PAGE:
Deitel & Associates, Inc. Logo

Back to www.deitel.com
digg.png delicious.png blinkit.png furl.png
C++ How to Program, 5/e

ISBN:
0-13-185757-6
© 2005
pages: 1500
Buy the Book!
Amazon logo
InformIT logo

This tutorial introduces C++ exception handling. An exception is an indication of a problem that occurs during a program's execution. The name "exception" implies that the problem occurs infrequently—if the "rule" is that a statement normally executes correctly, then the "exception to the rule" is that a problem occurs. The techniques presented in this tutorial enable programmers to write robust, fault-tolerant programs that are able to deal with problems that may arise, and continue executing or terminate gracefully. We demonstrate exception-handling techniques with an example in which a function generates an exception when an attempt is made to divide by zero. The program catches this exception, issues an error message, then continues normal execution. This tutorial is intended for students and professionals who are already familiar with building C++ classes.

Download the code examples for this tutorial.

[Note: This tutorial is an excerpt (Section 16.3) of Chapter 16, Exception Handling, from our textbook C++ How to Program, 5/e. These tutorials may refer to other chapters or sections of the book that are not included here. Permission Information: Deitel, Harvey M. and Paul J., C++ HOW TO PROGRAM, ©2005, pp.812-818. Electronically reproduced by permission of Pearson Education, Inc., Upper Saddle River, New Jersey.]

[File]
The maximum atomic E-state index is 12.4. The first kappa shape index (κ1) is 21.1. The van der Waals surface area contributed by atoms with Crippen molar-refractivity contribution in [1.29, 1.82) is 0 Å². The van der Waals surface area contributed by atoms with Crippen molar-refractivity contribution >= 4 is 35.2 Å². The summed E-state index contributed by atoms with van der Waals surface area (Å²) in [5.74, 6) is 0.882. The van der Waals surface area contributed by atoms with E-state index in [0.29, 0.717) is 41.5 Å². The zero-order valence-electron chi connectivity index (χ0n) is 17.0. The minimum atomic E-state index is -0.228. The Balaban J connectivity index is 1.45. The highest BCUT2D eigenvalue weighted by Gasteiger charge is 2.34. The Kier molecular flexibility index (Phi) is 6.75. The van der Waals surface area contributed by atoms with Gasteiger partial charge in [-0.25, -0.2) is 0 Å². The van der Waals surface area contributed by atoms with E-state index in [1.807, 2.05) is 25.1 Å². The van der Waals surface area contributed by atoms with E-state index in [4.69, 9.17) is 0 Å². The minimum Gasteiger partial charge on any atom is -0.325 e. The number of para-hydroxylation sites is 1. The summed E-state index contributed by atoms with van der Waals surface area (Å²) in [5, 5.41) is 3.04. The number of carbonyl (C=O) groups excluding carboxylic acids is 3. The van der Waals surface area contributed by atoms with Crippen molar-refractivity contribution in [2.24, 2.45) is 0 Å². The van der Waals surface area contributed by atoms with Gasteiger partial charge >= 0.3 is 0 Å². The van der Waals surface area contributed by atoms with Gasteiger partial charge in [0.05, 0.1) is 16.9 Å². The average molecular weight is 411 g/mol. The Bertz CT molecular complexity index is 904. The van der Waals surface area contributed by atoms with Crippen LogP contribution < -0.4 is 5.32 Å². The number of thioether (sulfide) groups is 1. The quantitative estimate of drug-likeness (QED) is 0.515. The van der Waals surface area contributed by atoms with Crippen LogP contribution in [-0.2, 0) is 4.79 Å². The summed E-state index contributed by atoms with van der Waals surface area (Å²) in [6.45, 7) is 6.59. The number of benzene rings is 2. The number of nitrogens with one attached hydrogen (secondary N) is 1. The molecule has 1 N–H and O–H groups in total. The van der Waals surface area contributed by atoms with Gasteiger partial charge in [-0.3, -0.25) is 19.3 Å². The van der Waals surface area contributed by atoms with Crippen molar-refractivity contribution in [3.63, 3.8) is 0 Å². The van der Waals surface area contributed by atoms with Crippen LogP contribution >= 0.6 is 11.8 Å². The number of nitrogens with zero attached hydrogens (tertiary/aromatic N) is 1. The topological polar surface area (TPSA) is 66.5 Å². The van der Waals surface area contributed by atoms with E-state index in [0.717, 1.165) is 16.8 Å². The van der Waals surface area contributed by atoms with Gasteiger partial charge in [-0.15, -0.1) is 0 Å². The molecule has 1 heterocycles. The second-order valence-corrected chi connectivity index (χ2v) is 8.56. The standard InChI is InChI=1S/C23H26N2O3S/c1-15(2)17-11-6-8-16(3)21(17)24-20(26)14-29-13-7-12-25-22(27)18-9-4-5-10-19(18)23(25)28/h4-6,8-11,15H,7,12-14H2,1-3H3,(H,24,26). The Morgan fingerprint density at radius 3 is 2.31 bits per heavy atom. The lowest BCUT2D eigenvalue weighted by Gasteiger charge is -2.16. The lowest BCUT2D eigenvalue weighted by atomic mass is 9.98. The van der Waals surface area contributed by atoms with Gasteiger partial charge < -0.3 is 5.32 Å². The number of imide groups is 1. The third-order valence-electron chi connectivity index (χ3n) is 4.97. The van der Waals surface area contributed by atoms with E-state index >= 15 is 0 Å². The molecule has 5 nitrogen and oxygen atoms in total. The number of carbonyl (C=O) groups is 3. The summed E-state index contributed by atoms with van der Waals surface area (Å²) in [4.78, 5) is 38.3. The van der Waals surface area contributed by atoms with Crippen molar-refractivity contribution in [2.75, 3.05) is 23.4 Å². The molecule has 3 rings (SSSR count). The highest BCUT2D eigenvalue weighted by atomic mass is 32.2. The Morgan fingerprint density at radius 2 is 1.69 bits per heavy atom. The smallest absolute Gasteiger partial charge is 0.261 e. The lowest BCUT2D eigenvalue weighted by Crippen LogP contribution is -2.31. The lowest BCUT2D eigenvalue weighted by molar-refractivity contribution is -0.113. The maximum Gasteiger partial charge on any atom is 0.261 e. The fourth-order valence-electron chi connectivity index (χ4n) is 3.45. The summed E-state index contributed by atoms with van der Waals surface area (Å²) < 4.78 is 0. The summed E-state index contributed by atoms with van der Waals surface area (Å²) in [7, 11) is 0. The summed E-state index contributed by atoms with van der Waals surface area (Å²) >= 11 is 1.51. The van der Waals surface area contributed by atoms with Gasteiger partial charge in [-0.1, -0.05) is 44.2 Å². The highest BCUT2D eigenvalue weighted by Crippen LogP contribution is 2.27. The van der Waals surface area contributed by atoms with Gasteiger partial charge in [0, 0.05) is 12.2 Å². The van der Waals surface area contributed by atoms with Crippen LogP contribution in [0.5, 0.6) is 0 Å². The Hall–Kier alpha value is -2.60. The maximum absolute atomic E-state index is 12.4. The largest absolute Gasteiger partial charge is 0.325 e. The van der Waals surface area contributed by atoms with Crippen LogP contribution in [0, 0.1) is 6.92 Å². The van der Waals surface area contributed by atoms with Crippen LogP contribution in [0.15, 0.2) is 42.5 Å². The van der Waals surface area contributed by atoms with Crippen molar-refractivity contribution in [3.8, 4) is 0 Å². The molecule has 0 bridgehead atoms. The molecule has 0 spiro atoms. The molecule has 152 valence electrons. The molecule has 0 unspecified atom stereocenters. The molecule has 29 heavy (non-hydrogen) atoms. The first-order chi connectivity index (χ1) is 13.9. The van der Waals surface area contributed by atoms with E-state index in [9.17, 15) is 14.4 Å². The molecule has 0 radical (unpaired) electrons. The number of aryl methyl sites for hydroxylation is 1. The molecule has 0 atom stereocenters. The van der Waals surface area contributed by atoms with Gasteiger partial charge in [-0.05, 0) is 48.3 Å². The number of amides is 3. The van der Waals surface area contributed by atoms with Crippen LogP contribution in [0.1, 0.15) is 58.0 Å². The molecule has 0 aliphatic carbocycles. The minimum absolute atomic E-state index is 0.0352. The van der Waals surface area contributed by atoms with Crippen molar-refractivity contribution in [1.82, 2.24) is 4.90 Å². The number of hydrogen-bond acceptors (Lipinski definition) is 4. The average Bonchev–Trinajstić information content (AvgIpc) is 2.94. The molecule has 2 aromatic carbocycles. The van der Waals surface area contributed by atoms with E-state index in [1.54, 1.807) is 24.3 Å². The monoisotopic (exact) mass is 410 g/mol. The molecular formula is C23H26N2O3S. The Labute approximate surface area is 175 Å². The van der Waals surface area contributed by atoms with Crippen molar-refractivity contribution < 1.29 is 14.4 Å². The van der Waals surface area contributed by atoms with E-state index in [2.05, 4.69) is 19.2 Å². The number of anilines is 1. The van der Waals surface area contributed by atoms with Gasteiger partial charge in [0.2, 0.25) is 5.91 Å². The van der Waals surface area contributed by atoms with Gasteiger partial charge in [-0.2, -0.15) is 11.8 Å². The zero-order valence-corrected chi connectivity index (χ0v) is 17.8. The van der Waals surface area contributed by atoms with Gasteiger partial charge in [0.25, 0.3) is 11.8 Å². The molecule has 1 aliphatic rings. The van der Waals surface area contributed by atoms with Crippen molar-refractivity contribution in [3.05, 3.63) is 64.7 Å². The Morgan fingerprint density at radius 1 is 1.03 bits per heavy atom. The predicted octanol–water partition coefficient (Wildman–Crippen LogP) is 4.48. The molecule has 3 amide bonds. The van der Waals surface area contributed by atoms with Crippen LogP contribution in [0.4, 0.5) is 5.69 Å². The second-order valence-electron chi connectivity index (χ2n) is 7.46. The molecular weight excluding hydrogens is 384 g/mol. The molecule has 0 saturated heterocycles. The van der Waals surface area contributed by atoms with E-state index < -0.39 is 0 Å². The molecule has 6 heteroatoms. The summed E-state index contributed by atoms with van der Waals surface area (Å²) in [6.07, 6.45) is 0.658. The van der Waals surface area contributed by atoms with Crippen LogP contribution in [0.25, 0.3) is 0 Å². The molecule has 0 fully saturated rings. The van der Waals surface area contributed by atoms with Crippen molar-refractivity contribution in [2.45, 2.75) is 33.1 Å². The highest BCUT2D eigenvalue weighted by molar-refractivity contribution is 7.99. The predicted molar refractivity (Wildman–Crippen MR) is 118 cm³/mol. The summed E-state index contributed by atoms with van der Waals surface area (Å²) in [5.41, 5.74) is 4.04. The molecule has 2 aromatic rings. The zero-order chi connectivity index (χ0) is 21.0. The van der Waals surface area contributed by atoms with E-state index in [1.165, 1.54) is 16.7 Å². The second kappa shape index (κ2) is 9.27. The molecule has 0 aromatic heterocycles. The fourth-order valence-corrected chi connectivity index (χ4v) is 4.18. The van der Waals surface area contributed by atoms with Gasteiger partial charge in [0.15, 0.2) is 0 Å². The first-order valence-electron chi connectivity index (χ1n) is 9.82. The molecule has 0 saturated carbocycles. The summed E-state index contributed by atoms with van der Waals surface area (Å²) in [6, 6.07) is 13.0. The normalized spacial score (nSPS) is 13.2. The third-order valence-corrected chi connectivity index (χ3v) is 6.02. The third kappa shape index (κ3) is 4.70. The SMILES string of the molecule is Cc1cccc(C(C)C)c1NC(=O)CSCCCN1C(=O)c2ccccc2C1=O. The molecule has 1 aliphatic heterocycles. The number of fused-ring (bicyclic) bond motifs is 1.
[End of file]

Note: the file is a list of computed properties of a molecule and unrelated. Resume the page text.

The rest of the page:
16.3 Example: Handling an Attempt to Divide by Zero (Continued)

Demonstrating Exception Handling

The program in Fig. 16.2 uses exception handling to wrap code that might throw a “divide-by-zero” exception and to handle that exception, should one occur. The application enables the user to enter two integers, which are passed as arguments to function quotient (lines 13–21). This function divides the first number (numerator) by the second number (denominator). Assuming that the user does not specify 0 as the denominator for the division, function quotient returns the division result. However, if the user inputs a 0 value as the denominator, function quotient throws an exception. In the sample output, the first two lines show a successful calculation, and the next two lines show a failed calculation due to an attempt to divide by zero. When the exception occurs, the program informs the user of the mistake and prompts the user to input two new integers. After we discuss the code, we will consider the user inputs and flow of program control that yield these outputs.

Enclosing Code in a try Block

The program begins by prompting the user to enter two integers. The integers are input in the condition of the while loop (line 32). After the user inputs values that represent the numerator and denominator, program control proceeds into the loop’s body (lines 33–50). Line 38 passes these values to function quotient (lines 13–21), which either divides the integers and returns a result, or throws an exception (i.e., indicates that an error occurred) on an attempt to divide by zero. Exception handling is geared to situations in which the function that detects an error is unable to handle it.